8 Things You Shouldn’t Miss on Culebra


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Culebra is a picturesque little island that lies approximately 17 miles east of Puerto Rico. It’s an island municipality under the domain of Puerto Rico. At seven miles wide and three miles long, Culebra is the smallest of the inhabited Spanish Virgin Islands.

Although modest in size, Culebra has a welcoming small island charm, stunning beaches and amazing snorkeling. There are no large resorts on island, but there are a few cottages, guest houses and villas available for rent. Due to a good ferry schedule, many visitors come to Culebra just for a day visit. You can also take a short flight from PR, which may give you more time to play.

What should you do if you’re lucky enough to spend some time on this pretty island? Check out this list of  the 8 Things You Shouldn’t Miss on Culebra to start your planning!

1. Flamenco Beach

Flamenco Beach, Culebra - copyright Rum Therapy

Frequently listed as one of the top beaches in the world, Flamenco is even prettier than a postcard. A long swath of soft, white sand surrounded by stunning hues of blue…
See more photos of Flamenco Beach here

2. Tanks on Flamenco

Tank on Flamenco Beach - copyright Rum Therapy
Although it’s a rather abnormal attraction to list, the old tanks on Flamenco Beach are interesting enough to seek out. On the far west side of the beach you will find one sitting in the beautiful water just off the shoreline. Painted over and over by the locals, the tank is a vivid reminder of the history of Culebra when it was used as a training site for the US Navy.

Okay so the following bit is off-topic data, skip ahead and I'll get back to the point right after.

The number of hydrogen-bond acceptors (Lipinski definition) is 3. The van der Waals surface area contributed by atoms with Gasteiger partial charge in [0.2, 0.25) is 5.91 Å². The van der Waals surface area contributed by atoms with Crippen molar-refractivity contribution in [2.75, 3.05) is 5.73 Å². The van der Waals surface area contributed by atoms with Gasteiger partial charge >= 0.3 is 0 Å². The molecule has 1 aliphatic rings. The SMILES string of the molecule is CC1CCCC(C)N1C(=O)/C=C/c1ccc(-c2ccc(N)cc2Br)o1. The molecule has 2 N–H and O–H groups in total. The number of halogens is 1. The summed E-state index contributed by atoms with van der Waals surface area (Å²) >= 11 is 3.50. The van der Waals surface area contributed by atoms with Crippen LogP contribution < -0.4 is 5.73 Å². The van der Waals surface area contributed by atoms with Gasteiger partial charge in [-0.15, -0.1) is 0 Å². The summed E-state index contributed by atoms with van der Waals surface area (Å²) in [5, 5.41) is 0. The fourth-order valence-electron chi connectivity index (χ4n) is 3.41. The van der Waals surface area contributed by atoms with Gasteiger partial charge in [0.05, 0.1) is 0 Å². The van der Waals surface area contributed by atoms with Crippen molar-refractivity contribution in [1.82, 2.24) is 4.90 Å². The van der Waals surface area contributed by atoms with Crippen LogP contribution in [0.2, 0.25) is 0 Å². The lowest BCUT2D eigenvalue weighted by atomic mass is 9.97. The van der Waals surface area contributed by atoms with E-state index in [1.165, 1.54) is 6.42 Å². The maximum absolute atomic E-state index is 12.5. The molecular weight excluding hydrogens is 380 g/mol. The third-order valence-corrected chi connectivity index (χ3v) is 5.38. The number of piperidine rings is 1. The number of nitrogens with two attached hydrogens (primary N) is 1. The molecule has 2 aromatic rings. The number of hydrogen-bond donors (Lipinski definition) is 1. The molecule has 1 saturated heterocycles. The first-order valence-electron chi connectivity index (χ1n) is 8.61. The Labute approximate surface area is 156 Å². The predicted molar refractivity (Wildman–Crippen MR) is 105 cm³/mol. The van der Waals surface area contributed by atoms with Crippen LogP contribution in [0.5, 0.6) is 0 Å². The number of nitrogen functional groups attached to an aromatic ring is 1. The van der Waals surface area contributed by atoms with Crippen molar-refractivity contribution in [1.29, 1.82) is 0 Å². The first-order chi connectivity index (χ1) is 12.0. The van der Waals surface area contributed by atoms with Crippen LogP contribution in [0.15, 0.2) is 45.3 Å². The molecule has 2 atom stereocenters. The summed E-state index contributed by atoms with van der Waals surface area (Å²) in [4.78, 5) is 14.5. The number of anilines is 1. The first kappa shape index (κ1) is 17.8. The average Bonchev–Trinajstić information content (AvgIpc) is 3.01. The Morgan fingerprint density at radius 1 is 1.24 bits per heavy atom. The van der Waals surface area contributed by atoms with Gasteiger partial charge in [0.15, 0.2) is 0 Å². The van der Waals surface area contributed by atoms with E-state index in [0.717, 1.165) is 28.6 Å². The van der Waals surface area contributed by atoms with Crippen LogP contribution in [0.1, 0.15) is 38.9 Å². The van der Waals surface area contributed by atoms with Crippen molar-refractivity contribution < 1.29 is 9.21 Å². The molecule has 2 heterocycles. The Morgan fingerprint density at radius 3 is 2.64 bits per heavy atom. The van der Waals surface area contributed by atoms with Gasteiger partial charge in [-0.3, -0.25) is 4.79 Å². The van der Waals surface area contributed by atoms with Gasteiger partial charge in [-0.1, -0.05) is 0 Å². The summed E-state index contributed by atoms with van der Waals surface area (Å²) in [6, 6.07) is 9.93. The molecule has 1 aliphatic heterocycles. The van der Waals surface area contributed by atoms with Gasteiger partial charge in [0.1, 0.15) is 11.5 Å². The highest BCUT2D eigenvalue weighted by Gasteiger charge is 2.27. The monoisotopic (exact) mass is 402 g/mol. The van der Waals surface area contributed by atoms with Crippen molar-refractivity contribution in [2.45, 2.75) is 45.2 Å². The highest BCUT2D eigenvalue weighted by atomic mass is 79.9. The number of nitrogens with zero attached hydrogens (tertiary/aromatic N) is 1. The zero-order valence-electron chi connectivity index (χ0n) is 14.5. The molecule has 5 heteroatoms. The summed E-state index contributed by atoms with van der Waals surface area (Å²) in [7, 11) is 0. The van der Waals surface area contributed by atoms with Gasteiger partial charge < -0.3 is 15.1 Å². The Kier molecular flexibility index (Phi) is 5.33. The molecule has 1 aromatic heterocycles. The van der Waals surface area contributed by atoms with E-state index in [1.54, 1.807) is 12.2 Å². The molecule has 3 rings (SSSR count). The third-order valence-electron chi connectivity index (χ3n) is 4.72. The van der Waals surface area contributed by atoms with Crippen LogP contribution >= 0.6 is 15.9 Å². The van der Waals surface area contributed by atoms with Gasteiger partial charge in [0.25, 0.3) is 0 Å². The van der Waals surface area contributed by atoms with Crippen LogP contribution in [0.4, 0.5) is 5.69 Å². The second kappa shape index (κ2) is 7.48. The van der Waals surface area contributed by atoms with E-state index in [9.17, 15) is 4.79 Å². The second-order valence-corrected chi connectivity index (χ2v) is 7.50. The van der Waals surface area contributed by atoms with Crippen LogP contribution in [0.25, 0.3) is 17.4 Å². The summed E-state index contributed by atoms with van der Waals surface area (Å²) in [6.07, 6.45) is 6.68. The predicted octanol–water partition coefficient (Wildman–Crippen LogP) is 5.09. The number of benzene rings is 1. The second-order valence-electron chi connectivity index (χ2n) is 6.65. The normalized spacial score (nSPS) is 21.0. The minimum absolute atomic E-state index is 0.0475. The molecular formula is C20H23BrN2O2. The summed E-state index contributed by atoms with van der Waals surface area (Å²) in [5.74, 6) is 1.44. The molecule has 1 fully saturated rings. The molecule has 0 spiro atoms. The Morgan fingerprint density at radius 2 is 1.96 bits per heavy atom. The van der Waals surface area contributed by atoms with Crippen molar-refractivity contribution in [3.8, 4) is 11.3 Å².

Read more about it here

3. Snorkeling

Snorkeling on Culebra - copyright Rum Therapy
You’ll find clear water and pristine snorkeling spots in several areas on Culebra. Best part? Most have beach access, so just slip on your flippers and mask and get going!
Discover some of the best snorkeling spots on Culebra here

4. Eating

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You’ll find some of the same delicious treats on Culebra as on Puerto Rico, such as this Puerto Rican Pincho served from one of the food kiosks on Flamenco Beach, but there are other dining options to explore as well. Mamacita’s serves up dishes with a Mexican flare and you can find a few other delicious options here

5. Explore by Golf Cart

Golf Cart on Culebra - copyright Rum Therapy
Culebra is not a large island and you can certainly explore a lot of it in one day. Best way to get around? You can rent a jeep, but why not just rent a golf cart? Economical and easy to zip around it!
Here’s one of the rental agencies on Culebra

6. Zoni Beach

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You may get so stunned by the beauty of Flamenco that you will forget to visit some of the other gorgeous beaches on Culebra. One of our favorites? Zoni Beach, on the islands northeast side – quieter than its famous neighbor, but still beautiful.

7. Culebrita
Just off the eastern shore of Culebra sits Isla Culebrita, a small uninhabited island that is a wildlife refuge. Only a few people visit Culebrita each day, so it’s likely that you’ll have plenty of space to explore the beaches, an old lighthouse, relax in tidal pools and snorkel. You’ll need to hire a water taxi or join an excursion to get to Culebrita.
Find out more about this pretty island here

8. Top off the day with a drink at The Dinghy Dock

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Top off a perfect day on Culebra by stopping by The Dinghy Dock to check out the huge tarpon swimming right off the dock, chat with the locals and listen to the tales of sailors that frequent the bar and enjoy a refreshing drink – such as this cold and creamy Bushwacker.

 Have you been to Culebra? Tell us about it!

 Find Culebra on our Puerto Rico Map


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8 Things You Shouldn’t Miss on Vieques